Opinion: High hopes for Vegas to Victorville high-speed rail
(The following column by Alan Kandel appeared on The Examiner website on June 11, 2009.)
FRESNO, Calif. — Plans to build a high-speed railroad between Las Vegas and Victorville are still on track despite the track being somewhat shorter in length compared to the additional track miles that had been hoped for in the past. The entity planning to answer that call is called DesertXpress.
“Of course it would be great if DesertXpress could be extended to downtown Los Angeles, Anaheim and Ontario, and someday it might. But for this initial project, it is critical for the station to serve the Southern California market and be financeable without public tax dollars.”
A second reason for DesertXpress opting not to extend the line west to L.A. initially is due to Victorville being “the choke point of I-15, where the roadway narrows from from (sic) four through lanes to three in each direction. With the station in Victorville, DesertXpress avoids the uncertainty of the challenging 200-mile drive across the Mojave Desert that could take anywhere from 4 hours to 10 hours – you never know, because of congestion and incidents or accidents,” as noted on the website.
What’s more, Victorville, “for roughly 5 million people who live in the Inland Empire, Antelope Valley, and the eastern portions of Los Angeles County,” is an estimated hour’s drive away or less. For those traveling by car between Los Angeles and the high-desert community, the time will vary, usually from one to two hours or more, depending on traffic and road conditions.
With regard to technology, two train propulsion types are currently being evaluated.
One type is diesel-electric, the type commonly used in most domestic applications where there is a locomotive available piloting said trains. Speeds along the proposed corridor using this propulsion type would be limited to 125 mph max. The second, which more closely resembles high-speed operation in Asia and Europe, according to DesertXpress is called “electric multiple unit” or EMU and would permit speeds up to but not exceeding 150 mph. Using the latter, the 180-mile trip linking the two desert communities together, could be completed “in about 84 minutes,” as information on the website points out.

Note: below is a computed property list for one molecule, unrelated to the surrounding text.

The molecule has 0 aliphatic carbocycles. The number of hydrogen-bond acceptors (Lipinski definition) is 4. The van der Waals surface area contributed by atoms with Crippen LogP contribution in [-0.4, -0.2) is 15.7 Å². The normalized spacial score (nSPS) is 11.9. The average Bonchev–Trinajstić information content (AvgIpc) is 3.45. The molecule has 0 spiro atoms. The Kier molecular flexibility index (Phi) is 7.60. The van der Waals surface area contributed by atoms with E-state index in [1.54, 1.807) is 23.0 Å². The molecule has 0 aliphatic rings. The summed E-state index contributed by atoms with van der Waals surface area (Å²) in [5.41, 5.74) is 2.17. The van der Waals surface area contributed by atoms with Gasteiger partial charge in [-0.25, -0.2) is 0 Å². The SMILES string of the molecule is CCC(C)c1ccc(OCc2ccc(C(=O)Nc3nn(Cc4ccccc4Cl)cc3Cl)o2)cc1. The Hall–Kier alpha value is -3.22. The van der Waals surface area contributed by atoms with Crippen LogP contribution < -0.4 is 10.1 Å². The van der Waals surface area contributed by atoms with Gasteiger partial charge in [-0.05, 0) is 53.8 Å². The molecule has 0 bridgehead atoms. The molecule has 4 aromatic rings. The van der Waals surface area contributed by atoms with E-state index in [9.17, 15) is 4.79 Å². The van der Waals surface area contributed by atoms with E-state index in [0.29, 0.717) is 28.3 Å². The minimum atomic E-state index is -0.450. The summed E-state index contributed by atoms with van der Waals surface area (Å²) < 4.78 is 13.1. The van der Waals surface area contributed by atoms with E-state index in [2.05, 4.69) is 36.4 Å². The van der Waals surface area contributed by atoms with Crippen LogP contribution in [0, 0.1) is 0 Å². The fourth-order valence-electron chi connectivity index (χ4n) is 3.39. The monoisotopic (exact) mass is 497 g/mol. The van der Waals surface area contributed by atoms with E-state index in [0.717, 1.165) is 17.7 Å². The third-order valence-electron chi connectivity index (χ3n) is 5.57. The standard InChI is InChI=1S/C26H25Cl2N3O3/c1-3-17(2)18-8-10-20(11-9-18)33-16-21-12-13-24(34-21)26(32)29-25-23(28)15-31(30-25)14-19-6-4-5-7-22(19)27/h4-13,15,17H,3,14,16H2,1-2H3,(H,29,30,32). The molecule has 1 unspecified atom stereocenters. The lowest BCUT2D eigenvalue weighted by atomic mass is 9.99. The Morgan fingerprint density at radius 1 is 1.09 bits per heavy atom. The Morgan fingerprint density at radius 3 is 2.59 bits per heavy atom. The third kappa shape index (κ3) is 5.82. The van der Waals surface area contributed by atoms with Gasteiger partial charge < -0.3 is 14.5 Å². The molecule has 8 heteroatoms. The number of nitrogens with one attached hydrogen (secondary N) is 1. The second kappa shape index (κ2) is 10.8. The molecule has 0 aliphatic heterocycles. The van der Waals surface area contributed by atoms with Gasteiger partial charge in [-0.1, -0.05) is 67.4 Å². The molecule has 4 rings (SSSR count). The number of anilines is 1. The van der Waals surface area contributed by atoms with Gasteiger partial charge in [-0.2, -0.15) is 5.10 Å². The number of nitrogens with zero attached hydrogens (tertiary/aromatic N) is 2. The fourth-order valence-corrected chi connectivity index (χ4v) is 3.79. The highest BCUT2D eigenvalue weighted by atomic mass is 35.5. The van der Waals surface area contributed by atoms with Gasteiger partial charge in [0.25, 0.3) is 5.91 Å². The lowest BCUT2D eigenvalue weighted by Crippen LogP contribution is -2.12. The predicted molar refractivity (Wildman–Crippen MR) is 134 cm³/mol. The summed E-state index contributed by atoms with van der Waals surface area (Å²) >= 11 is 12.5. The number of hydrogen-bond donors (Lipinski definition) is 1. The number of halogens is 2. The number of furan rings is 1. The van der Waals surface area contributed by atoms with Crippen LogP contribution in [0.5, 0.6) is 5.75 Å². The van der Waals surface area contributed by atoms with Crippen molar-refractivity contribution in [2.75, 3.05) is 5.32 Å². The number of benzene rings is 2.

On the environmental front, benefits are: reduced fossil fuel dependence and less exhaust, presumably from reduced highway and airliner traffic, the trains themselves presumably getting increased market share. Other projected benefits include reduced Interstate-15 Victorville-Vegas traffic demand, fewer accidents and the consequent “injuries and fatalities” and stress, that can often be identified with and/or attributed to such events, improved travel times compared to highway driving and the creation of jobs and the increased economic activity that those jobs would presumably bring. And, last but not least, “a potential future link to California’s proposed high speed rail system and the Metrolink system” could be in the offing information on the website indicates, all contingent, of course, upon the DesertXpress corridor coming to fruition.
At the end of the day, and point-to-point, presumably (I know, I used the word presumably a lot here) a one-part motor vehicle, one-part train trip is far superior, i.e., more relaxing, less stressful, and less environmentally damaging than a comparable all-highway journey between the two points in question. In that sense, high-quality, high-speed rail service the whole way with a planned corridor roughly paralleling and in relative close proximity to I-15 at that, could prove way more successful in the long-run. Definitely something to think about.
Thursday, June 11, 2009
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